Turning Black by Turning White

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My twenty years as a ghetto shrink made me a guest in the world of inner-city Blacks. I miss parts of that world. I admired the rhythm of my clients’ speech, the words they had for things, and the stories they told. They got me started writing fiction because writing fiction is a way of living more than one life at a time. I wanted to sound like them. I wanted to tell stories the way they told them. Turning White was one short story I wrote, back in 2000. It was my way of turning Black.

I submitted Turning White to a literary magazine called New York Stories, published out of LaGuardia Community College, in the heart of it all. The kids at the college said I got it right. Somehow, they thought I captured the experience of an inner-city Black without being anything but White and without my ever setting foot in a Bed-Sty project. It was one of the nicest things anyone has ever said about me.

The story got nominated for the Pushcart Prize, which is the thing to win if you’re a writer of short stories. It didn’t win, but the encouragement of it all kept me going with my writing.

I have re-published the tale on Medium. You can read it here.

Bubbles

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In my earliest memory of my mother, I must have been around three. We were at the beach. She had spread a towel out on the sand and was sitting there, doing whatever it was adults did when they sat on the beach in those days.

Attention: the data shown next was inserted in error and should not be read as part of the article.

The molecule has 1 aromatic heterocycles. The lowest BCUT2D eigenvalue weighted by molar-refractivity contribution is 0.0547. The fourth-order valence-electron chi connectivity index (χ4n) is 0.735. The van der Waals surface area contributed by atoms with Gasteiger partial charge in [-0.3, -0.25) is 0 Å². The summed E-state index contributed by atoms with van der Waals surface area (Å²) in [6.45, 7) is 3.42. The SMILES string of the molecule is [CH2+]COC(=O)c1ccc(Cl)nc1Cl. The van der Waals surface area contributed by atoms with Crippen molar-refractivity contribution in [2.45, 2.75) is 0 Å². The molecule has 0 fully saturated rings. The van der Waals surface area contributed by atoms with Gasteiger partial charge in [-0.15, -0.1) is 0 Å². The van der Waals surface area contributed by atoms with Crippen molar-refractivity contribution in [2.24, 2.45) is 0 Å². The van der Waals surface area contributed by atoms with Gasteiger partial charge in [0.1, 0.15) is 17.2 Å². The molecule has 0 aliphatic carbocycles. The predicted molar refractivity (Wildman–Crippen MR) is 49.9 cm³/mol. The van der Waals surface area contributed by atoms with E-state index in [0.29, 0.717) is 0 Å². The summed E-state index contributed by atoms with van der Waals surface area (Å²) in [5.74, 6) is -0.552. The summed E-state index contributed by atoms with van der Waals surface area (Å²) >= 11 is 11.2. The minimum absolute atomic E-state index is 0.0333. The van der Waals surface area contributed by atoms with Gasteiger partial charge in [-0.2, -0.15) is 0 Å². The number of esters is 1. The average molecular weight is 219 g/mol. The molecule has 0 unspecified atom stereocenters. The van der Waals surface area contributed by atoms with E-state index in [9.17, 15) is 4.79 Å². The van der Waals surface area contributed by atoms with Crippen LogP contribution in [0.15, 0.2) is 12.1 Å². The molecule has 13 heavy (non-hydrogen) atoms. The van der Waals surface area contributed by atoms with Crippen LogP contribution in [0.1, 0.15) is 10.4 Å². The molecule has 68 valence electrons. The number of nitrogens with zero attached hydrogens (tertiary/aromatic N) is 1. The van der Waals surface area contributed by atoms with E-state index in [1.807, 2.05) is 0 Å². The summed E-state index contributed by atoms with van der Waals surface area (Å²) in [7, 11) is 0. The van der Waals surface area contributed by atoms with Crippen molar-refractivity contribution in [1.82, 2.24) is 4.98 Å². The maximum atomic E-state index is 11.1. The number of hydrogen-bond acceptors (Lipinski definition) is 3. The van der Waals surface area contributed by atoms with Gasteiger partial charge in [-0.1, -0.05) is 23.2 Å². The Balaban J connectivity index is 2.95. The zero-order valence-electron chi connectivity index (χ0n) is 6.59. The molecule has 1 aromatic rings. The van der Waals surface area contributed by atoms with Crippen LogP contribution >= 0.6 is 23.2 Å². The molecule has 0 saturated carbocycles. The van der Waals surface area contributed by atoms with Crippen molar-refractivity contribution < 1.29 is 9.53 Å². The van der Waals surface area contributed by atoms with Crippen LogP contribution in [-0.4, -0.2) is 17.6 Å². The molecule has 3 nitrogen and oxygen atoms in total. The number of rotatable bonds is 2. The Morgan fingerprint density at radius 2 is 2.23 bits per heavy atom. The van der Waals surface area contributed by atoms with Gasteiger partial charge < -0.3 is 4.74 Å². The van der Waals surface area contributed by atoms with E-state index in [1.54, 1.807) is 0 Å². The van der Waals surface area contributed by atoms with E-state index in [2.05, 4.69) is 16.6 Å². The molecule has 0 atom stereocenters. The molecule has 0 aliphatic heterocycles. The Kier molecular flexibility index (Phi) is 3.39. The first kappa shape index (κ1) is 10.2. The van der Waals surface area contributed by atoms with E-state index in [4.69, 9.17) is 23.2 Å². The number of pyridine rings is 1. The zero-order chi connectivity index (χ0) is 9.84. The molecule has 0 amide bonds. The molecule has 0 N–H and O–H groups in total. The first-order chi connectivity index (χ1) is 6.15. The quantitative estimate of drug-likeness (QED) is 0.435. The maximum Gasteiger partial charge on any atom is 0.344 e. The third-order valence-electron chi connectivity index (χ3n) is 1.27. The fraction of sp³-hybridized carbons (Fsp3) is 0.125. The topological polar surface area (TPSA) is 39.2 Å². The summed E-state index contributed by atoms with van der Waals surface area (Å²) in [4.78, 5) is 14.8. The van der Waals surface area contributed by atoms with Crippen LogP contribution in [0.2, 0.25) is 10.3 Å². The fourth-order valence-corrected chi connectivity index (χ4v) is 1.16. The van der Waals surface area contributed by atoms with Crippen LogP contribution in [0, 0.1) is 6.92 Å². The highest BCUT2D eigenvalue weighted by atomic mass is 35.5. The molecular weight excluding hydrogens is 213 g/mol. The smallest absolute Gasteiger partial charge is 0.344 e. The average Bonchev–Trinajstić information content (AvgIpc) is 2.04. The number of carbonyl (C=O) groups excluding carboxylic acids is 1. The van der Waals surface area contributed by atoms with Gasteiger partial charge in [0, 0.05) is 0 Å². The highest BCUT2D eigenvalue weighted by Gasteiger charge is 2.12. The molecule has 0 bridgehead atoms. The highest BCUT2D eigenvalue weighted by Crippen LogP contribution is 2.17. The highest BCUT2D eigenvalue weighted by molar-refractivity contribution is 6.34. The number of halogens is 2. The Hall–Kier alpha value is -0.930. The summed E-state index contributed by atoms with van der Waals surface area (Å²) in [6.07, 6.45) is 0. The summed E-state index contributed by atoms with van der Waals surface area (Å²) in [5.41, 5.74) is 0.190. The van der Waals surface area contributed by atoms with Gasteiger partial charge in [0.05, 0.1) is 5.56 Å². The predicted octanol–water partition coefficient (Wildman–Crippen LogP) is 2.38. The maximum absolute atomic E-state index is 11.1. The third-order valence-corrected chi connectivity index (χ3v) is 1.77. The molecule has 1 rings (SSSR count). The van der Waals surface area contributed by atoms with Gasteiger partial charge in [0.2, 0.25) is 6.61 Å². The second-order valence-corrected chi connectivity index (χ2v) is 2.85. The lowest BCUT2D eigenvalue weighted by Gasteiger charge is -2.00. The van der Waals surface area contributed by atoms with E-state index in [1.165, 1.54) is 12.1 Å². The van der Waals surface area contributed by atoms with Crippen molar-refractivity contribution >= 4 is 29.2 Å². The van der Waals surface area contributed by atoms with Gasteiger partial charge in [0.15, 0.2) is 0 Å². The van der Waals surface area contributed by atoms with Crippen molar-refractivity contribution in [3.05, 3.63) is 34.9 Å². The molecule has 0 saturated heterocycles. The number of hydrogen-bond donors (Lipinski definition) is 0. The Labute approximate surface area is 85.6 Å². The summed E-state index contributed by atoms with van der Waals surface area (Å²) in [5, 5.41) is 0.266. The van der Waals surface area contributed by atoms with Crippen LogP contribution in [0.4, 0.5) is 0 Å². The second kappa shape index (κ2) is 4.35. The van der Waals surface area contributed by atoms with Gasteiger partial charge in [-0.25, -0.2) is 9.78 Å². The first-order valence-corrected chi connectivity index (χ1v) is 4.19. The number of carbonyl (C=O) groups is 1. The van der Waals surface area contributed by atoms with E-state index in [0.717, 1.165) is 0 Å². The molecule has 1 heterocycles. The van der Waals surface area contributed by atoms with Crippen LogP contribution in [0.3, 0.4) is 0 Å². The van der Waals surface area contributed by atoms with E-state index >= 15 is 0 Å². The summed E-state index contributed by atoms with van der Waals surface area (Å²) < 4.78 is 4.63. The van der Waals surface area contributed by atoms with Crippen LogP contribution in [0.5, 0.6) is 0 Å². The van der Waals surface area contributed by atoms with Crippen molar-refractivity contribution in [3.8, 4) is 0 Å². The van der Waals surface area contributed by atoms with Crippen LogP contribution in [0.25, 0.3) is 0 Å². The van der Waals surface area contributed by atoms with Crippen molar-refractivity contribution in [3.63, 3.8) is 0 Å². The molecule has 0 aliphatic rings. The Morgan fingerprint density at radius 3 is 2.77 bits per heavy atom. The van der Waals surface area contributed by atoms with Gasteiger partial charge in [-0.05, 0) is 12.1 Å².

I didn’t pay much attention to what adults did back then.

I suspect my Aunt Cosette was there because she often was around whenever my mother did fun things. There was probably a transistor radio playing. It was 1960 or 1961, so imagine some early Rock. Seagulls were flying. A horseshoe crab, straight out of the Pleistocene was flipped over and getting an examination by kids. I had a plastic pail and was doing something with it and the sand.

I waded into the water.

This beach was on Long Island Sound. There are no big waves there. It’s a very safe place, as long as a kid doesn’t go out too deep. It’s like a wading pool.

I must have tripped or slipped or just totteled under the water. I had gone out too far, so I went under. When I went under, I saw my hand holding the pail. They looked the same, but strangely different through the water. I looked up towards the sun and I saw the light coming through. They looked different, too. And then there were the bubbles. These bubbles were the last of the air coming out of my lungs. I had never seen bubbles like that before and they were gorgeous. Continue reading

See, Do, Teach

If you think that going to therapy means you can go to a shrink’s office, unload all your problems, and walk away a new man, you’ll be disappointed. You might feel better for a minute, but if you go home and do the same things you’ve always done, you’ll get what you’ve always got.

Therapy involves learning new skills. The couple who’s coming in for marriage counseling needs to learn to listen and respond differently. The anxious person must learn to relax; the depressed one, how to keep going; and the addicted one, why and how to stop using their substance. Every person must be able to observe themselves accurately and compassionately. The greater part of all this learning occurs outside the therapy hour, far from your shrink’s office.

A surgeon once told me they have a saying in medicine: see one, do one, teach one. Only when you complete all three can you say you know the procedure well enough to do it on your own. See one means you watch someone perform a surgical procedure. When you try your hand at it under supervision, you are doing one. Teach one requires you to explain it to someone else, so they can do it, too.